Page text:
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Ido Port & Alfred Molina in THE LITTLE TRAITOR (Photo: Yoni Hamenachem)

Written & Directed by
Lynn Roth, based on the novel Panther in the Basement by Amos Oz
Produced by
Roth & Eitan Evan
Released by Westchester Films
In English and Hebrew with English subtitles
Israel/USA. 89 min. Not Rated
Alfred Molina, Ido Port, Rami Heuberger, Gilya Stern & Theodore Bikel 

The Little Traitor is a poignant, child’s view of the crucial summer of 1947, just before the sun set on the British Empire in Jerusalem and everything changed. Childhood perceptions of an endless summer, as timeless as a Mark Twain story, intertwine with reality in a Palestine where worried Jews—Zionist pioneers, Holocaust survivors, refugees, militant guerrillas, religious scholars, and Communists—hold their breath.

Twelve-year-old Proffy (the adorable Ido Port) and his two friends play out revenge fantasies, focusing their animosity on the occupying British army, but all the hot, tired Brits really want to do is go home already. (Proffy is nicknamed for studying his father’s military books like a little professor.) When Proffy’s war games keep him out past curfew, he gets caught by Sergeant Dunlop (perfectly cast Alfred Molina), who surprises the boy by being more avuncular than scary. Proffy’s understanding of the threatening adult world through stereotypes turns upside down when Sgt. Dunlop turns out to be a lonely, Bible-quoting, evangelical Christian fascinated by the Holy Land. The sergeant offers Proffy a deal, English conversation in exchange for learning modern Hebrew.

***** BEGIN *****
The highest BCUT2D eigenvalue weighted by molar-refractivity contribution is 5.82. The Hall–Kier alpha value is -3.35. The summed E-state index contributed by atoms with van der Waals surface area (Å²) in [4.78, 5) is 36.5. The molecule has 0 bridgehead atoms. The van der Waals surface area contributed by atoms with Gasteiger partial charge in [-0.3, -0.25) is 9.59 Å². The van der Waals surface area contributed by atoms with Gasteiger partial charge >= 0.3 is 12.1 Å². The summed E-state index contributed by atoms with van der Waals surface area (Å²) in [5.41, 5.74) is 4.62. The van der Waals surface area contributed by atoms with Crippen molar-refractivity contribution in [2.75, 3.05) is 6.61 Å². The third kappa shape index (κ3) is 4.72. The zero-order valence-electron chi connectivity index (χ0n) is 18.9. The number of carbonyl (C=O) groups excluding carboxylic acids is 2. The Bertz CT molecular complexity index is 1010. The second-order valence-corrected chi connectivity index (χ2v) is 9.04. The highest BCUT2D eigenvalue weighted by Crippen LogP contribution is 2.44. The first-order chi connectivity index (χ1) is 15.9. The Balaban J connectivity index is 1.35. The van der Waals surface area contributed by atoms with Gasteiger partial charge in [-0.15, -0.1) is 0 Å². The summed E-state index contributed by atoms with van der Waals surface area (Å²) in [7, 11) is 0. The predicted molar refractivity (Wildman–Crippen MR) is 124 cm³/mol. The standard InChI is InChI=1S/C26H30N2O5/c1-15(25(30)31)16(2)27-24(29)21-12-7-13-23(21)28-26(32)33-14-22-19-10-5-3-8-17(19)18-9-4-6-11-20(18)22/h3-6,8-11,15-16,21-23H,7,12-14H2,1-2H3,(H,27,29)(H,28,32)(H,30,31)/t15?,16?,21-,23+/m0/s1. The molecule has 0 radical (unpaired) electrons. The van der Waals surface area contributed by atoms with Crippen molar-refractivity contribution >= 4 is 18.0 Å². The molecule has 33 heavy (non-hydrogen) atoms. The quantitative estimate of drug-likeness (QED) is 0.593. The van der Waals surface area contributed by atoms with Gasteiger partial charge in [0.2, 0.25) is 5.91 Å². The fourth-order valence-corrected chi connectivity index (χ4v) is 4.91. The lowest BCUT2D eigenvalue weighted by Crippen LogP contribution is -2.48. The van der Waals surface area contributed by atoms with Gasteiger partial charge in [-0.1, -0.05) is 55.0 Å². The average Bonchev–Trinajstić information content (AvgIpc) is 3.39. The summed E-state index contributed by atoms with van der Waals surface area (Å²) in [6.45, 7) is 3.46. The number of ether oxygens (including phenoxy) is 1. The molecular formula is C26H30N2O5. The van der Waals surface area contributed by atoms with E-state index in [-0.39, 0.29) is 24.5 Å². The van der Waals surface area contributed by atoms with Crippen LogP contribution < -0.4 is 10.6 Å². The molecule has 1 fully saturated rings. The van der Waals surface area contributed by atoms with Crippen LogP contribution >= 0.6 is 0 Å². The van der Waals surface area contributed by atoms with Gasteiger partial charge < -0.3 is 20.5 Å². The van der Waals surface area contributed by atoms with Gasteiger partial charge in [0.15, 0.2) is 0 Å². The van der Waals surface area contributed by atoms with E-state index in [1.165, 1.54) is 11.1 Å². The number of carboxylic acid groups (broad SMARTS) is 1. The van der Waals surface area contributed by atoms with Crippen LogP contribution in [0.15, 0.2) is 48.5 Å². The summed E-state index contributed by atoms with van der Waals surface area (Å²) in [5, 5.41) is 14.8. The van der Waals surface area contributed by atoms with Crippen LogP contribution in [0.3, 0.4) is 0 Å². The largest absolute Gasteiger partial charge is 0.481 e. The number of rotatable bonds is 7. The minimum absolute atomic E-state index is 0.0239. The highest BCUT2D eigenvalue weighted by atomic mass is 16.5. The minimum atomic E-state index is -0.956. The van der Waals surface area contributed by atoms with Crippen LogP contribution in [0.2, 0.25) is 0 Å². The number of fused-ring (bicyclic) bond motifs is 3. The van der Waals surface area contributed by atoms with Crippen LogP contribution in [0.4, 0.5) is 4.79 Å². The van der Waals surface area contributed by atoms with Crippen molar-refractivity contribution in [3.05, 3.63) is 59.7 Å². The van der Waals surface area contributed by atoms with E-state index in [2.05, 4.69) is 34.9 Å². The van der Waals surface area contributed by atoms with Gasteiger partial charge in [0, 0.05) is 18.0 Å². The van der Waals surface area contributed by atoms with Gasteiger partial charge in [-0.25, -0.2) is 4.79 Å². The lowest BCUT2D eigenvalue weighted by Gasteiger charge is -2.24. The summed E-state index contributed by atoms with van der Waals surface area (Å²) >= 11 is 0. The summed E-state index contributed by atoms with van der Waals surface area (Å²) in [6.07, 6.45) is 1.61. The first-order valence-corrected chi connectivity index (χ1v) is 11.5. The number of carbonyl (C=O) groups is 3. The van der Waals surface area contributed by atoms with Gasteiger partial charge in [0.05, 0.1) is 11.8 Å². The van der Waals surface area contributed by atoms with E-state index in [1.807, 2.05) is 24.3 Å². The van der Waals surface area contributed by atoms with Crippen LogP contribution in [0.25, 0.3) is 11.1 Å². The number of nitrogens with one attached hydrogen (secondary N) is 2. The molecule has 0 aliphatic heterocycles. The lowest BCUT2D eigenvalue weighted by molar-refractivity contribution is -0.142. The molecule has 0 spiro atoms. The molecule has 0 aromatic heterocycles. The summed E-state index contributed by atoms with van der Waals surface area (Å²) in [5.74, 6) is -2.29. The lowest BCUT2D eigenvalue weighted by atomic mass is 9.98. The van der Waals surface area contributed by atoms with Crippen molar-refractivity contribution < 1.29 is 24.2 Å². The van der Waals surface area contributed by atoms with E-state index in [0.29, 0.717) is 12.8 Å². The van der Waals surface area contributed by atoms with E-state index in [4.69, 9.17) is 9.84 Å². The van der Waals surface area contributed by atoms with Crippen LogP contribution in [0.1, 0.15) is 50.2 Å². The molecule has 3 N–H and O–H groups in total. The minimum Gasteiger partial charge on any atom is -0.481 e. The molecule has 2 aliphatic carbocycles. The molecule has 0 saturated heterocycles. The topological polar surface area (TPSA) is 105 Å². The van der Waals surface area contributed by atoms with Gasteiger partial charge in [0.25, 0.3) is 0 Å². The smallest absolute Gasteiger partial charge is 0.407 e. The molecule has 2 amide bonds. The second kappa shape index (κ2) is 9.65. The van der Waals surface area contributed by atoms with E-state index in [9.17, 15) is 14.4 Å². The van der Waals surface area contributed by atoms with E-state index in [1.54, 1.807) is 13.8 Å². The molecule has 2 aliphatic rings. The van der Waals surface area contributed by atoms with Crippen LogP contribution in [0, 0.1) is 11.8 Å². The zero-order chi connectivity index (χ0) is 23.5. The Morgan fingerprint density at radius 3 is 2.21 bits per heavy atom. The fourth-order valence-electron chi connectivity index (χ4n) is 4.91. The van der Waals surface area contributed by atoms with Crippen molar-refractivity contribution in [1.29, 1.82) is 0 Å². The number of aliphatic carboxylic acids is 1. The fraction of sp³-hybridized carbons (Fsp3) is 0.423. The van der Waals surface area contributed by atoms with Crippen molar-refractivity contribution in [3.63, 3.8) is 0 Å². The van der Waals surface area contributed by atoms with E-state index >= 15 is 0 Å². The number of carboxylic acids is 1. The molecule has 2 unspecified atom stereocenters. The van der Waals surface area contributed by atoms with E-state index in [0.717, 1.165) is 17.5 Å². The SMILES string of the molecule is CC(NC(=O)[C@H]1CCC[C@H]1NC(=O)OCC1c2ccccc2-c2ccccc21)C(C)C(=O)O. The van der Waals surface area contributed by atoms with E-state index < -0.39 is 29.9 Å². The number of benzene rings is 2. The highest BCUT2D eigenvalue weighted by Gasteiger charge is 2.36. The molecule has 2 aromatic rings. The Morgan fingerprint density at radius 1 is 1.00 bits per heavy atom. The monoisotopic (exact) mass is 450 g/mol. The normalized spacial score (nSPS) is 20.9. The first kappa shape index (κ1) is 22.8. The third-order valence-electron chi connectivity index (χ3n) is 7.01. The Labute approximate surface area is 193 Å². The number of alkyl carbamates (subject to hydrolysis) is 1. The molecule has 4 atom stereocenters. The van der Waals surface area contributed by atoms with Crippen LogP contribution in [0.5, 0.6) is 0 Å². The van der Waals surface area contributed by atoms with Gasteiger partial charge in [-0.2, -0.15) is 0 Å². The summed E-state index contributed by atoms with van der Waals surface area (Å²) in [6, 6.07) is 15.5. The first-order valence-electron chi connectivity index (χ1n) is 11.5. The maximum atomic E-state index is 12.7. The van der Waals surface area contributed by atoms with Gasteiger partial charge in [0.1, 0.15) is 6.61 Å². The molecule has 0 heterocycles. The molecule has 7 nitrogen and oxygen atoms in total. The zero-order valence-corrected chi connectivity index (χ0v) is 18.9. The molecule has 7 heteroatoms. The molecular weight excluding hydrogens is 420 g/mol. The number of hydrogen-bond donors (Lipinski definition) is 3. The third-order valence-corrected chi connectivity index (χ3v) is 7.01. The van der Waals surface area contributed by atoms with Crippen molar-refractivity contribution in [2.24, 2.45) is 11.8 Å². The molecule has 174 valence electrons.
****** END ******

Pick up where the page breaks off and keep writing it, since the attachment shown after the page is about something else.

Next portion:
As Proffy’s fearful family, friends and community, a colorful neighborhood full of very distinctive characters, tensely wait for the United Nations’ vote to establish the state of Israel, gossip blows up small incidents into potential triggers for riots, oppression, or war. (Statehood will come in November, as seen in newsreel footage.) Misunderstandings escalate from childish graffiti targeting Proffy to a kangaroo court presided over by Theodore Bikel, in a cameo role, as a local leader of the paramilitary Haganah.

With a sentimental epilogue, the film does not quite catch the ruefulness of author Amos Oz’s adult narration, which looks back to a time when the naïveté of youth matched the birth of a nation. After making the rounds of Jewish film festivals over the past couple of years, writer/director Lynn Roth’s lovely looking film, only her second in 10 years, sensitively brings to life a critical time in recent history. Nora Lee Mandel
November 7, 2009



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